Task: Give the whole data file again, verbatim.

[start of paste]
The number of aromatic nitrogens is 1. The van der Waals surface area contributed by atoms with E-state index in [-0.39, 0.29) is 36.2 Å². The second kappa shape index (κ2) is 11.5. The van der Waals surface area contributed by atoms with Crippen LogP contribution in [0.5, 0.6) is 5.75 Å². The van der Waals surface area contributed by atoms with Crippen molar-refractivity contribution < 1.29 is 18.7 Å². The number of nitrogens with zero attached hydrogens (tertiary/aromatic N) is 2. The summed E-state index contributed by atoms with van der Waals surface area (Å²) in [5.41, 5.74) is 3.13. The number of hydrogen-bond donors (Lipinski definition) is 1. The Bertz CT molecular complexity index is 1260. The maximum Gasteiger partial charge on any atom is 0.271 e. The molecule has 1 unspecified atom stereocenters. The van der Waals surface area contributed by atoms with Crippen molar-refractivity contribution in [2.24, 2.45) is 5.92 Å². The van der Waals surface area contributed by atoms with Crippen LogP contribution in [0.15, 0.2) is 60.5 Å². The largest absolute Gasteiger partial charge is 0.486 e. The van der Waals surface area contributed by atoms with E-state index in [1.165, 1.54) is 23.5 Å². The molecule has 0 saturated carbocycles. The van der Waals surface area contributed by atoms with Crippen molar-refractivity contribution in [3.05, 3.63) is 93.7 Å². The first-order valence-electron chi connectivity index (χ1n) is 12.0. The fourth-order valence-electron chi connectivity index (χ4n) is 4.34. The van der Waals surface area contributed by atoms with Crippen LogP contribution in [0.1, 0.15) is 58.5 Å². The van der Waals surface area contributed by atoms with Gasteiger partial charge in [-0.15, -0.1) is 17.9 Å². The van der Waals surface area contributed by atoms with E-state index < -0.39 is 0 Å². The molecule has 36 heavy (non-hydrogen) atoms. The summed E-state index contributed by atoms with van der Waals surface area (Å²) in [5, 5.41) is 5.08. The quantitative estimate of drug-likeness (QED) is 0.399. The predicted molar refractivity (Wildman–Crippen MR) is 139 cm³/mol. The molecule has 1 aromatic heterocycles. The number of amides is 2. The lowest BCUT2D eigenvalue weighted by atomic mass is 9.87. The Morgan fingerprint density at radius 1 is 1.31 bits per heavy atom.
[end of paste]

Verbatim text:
The number of aromatic nitrogens is 1. The van der Waals surface area contributed by atoms with E-state index in [-0.39, 0.29) is 36.2 Å². The second kappa shape index (κ2) is 11.5. The van der Waals surface area contributed by atoms with Crippen LogP contribution in [0.5, 0.6) is 5.75 Å². The van der Waals surface area contributed by atoms with Crippen molar-refractivity contribution < 1.29 is 18.7 Å². The number of nitrogens with zero attached hydrogens (tertiary/aromatic N) is 2. The summed E-state index contributed by atoms with van der Waals surface area (Å²) in [5.41, 5.74) is 3.13. The number of hydrogen-bond donors (Lipinski definition) is 1. The Bertz CT molecular complexity index is 1260. The maximum Gasteiger partial charge on any atom is 0.271 e. The molecule has 1 unspecified atom stereocenters. The van der Waals surface area contributed by atoms with Crippen molar-refractivity contribution in [2.24, 2.45) is 5.92 Å². The van der Waals surface area contributed by atoms with Crippen LogP contribution in [0.15, 0.2) is 60.5 Å². The largest absolute Gasteiger partial charge is 0.486 e. The van der Waals surface area contributed by atoms with E-state index in [1.165, 1.54) is 23.5 Å². The molecule has 0 saturated carbocycles. The van der Waals surface area contributed by atoms with Crippen molar-refractivity contribution in [3.05, 3.63) is 93.7 Å². The first-order valence-electron chi connectivity index (χ1n) is 12.0. The fourth-order valence-electron chi connectivity index (χ4n) is 4.34. The van der Waals surface area contributed by atoms with Crippen LogP contribution in [0.1, 0.15) is 58.5 Å². The van der Waals surface area contributed by atoms with Gasteiger partial charge in [-0.15, -0.1) is 17.9 Å². The van der Waals surface area contributed by atoms with E-state index < -0.39 is 0 Å². The molecule has 36 heavy (non-hydrogen) atoms. The summed E-state index contributed by atoms with van der Waals surface area (Å²) in [5, 5.41) is 5.08. The quantitative estimate of drug-likeness (QED) is 0.399. The predicted molar refractivity (Wildman–Crippen MR) is 139 cm³/mol. The molecule has 1 aromatic heterocycles. The number of amides is 2. The lowest BCUT2D eigenvalue weighted by atomic mass is 9.87. The Morgan fingerprint density at radius 1 is 1.31 bits per heavy atom.